There is a lot of speculation when it comes to the future of Bitcoin, blockchain technology, and cryptocurrencies, in general. Particularly, as more and more people begin to explore cryptocurrencies, and as values rise, it is easy to focus much more on the “currency” aspect of Bitcoin and less on the “crypto” part. Bitcoin’s viability as a currency, however, depends on encryption.
The security and immutability of the blockchain is fundamental to Bitcoin’s value and operation. Maintaining a distributed ledger of historical transactions is what prevents people from being able to spend Bitcoin that they don’t have, spend the same Bitcoin twice, or make false claims about sending or receiving payments.
Each Bitcoin transaction is linked to the previous one through an encrypted time stamp. Identical copies of the blockchain are stored across thousands of computers distributed all over the world. Changing even one item on the blockchain would require changing the entire history of the blockchain across a majority of the distributed copies, simultaneously. This would require computing power well beyond the scope of what is currently deemed possible, even for a sophisticated nation state.
The Threat of Quantum Computing
Quantum computing promises to usher in an age of computer processing that is infinitely more powerful than the systems we use today. Whereas traditional computers process data in a binary way, where bits are either 1’s or 0’s, quantum computers use units called “qubits”, where the possibility of being either a 1 or 0 exists simultaneously in a kind of mind-bending limbo that is outside the realm of Newtonian space (i.e. beyond our general perception of reality). This liminal state of potential to be 1 or 0, simultaneously, is called “superposition.” Quantum computing leverages this to perform incredibly complex calculations at an exponentially faster rate than a traditional computer could ever hope to achieve.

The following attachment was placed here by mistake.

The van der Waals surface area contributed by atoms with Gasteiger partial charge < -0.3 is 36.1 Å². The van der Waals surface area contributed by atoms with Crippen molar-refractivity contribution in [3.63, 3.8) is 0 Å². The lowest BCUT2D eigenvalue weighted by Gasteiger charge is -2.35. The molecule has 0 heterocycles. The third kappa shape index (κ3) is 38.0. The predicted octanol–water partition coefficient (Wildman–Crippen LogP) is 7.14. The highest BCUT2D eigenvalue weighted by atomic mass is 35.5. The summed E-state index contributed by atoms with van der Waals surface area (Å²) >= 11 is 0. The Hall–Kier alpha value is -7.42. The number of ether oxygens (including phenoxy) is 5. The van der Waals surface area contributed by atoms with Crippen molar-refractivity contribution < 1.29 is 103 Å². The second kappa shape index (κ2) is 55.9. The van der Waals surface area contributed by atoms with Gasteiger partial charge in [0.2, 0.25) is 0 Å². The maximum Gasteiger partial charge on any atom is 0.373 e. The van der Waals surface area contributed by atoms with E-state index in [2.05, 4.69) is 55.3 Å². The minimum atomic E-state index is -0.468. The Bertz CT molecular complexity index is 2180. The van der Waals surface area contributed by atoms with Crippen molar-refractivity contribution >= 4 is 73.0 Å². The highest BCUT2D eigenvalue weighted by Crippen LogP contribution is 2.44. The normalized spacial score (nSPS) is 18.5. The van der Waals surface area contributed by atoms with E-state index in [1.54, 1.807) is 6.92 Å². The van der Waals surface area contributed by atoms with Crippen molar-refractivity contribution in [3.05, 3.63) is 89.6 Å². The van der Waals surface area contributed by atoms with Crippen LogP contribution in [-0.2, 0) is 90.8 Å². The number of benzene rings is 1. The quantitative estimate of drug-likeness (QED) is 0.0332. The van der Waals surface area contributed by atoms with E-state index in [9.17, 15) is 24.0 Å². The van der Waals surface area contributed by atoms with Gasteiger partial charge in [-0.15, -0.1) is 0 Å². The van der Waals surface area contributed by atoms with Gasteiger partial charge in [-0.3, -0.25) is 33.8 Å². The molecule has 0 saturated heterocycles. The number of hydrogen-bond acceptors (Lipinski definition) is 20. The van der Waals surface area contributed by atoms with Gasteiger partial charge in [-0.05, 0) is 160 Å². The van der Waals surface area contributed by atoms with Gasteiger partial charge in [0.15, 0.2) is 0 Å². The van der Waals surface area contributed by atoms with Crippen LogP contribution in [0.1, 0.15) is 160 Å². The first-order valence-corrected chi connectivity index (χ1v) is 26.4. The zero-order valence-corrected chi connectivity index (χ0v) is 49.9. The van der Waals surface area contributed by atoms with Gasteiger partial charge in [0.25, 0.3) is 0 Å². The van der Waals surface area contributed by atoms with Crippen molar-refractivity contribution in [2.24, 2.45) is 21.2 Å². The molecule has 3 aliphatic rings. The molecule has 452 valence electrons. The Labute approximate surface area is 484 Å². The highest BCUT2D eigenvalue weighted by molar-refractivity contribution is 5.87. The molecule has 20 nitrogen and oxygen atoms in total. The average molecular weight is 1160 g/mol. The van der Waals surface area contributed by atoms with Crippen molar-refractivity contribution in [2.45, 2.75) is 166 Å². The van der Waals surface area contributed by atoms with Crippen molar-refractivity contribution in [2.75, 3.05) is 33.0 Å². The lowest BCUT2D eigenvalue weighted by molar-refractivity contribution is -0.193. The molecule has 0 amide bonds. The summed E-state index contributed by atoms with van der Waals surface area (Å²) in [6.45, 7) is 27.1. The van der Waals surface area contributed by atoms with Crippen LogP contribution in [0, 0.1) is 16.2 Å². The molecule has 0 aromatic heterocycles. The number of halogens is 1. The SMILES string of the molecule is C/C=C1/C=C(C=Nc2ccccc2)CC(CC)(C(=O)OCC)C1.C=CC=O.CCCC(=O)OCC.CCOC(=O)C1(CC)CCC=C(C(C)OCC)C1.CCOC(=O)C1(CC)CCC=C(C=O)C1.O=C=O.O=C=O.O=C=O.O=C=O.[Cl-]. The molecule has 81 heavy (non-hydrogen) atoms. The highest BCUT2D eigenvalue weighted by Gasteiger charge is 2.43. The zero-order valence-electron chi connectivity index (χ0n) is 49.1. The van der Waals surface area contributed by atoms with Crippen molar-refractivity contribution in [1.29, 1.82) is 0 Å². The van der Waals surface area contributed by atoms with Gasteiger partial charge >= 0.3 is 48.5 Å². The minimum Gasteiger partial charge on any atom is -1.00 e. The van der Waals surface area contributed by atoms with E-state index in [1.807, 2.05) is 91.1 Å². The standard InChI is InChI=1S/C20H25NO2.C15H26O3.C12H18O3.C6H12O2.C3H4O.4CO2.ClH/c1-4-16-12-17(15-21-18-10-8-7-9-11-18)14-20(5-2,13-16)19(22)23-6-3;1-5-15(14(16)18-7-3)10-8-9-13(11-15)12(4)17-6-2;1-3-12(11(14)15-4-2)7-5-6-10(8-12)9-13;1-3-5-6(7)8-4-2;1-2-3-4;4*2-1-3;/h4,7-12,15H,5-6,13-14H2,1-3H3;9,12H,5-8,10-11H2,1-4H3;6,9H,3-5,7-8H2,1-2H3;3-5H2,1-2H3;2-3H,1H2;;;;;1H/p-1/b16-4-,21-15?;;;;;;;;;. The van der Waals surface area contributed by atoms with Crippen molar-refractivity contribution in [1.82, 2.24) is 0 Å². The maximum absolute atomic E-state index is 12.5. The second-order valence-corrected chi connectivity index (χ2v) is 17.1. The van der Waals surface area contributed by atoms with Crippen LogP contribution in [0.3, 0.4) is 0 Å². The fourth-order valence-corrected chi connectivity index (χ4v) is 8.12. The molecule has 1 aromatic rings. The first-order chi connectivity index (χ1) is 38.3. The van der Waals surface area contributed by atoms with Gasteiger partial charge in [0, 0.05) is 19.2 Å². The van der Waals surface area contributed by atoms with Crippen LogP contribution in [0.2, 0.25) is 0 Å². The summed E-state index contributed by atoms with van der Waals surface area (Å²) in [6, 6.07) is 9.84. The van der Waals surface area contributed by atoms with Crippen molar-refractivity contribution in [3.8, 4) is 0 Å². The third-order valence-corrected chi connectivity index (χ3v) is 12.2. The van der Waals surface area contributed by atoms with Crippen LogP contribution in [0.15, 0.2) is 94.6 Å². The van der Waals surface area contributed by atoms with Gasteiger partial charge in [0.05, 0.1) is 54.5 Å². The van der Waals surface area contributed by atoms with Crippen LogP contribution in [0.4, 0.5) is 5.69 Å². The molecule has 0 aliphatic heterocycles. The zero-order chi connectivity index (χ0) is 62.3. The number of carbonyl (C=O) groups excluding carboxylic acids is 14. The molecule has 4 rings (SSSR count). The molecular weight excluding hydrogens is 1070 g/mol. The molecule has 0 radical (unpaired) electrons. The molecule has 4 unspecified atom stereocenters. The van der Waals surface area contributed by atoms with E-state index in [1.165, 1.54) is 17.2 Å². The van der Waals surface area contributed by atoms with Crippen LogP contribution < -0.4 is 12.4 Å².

The technological challenge of building and operating quantum computers is massive, but companies and institutions are making headway in this field. Naturally, many people have wondered how potential advancements in technology, like quantum computing, could affect Bitcoin.
Fortunately, Satoshi Nakamoto, Bitcoin’s creator, recognised the potential for technological advancements to impact Bitcoin, and a level of quantum resistance is already built in to Bitcoin’s encryption protocol. While it is impossible to divine precisely what the future of quantum computing will look like, there is a high likelihood that Bitcoin will actually remain fairly unscathed by quantum attacks.
Bitcoin’s Encryption Algorithms
Bitcoin primarily relies on two types of cryptography: elliptic curve and hashing. Elliptic curve cryptography (ECC), very basically, relies on prime number factorisation. This is what Bitcoin uses to generate public/private keys. Under current conditions, the main obstacle in terms of breaking elliptic curve encryption is time. Today, even a high-end traditional computer would take years to perform the calculations required to “crack” ECC. However, there are quantum algorithms, such as Shor’s algorithm, that will almost certainly make ECC vulnerable to quantum computers.
The good news for Bitcoin is that while quantum computing may break ECC, hashing is not nearly as vulnerable. Part of Bitcoin’s design intentionally leverages this fact. Although ECC is currently used to generate public/private keys for Bitcoin, public keys are passed through a one-way SHA-256 hashing function several times to generate a Bitcoin wallet address. This means that while a quantum attacker could, in theory, derive your public key from your private key, they could not get your public key from your Bitcoin address.
When you actually make a Bitcoin transaction, you must broadcast your public key to the blockchain. If you use a new address for each transaction, however, which is recommended, there isn’t much room for a quantum attacker to benefit. The only time your account would be vulnerable would be the brief window between the time you broadcast the transaction (including the public key) to the network and the time it is confirmed. By the time an attacker could break the elliptic curve encryption to get your private key and access your account, that wallet would already be empty. The funds would have gone to the recipient, and anything remaining in the account would be moved to a new address with new keys.
Since quantum computers are so complex and difficult to build, it will likely take many years to build quantum computers capable of performing at the level required to break even Bitcoin’s ECC, let alone its hashing encryption. Satoshi Nakamoto also designed Bitcoin in such a way that hashing algorithms can be updated without disrupting the blockchain. Many experts have suggested that Bitcoin update from SHA-256 to a more advanced algorithm, SHA-384, as a preventative measure against potential future quantum attacks.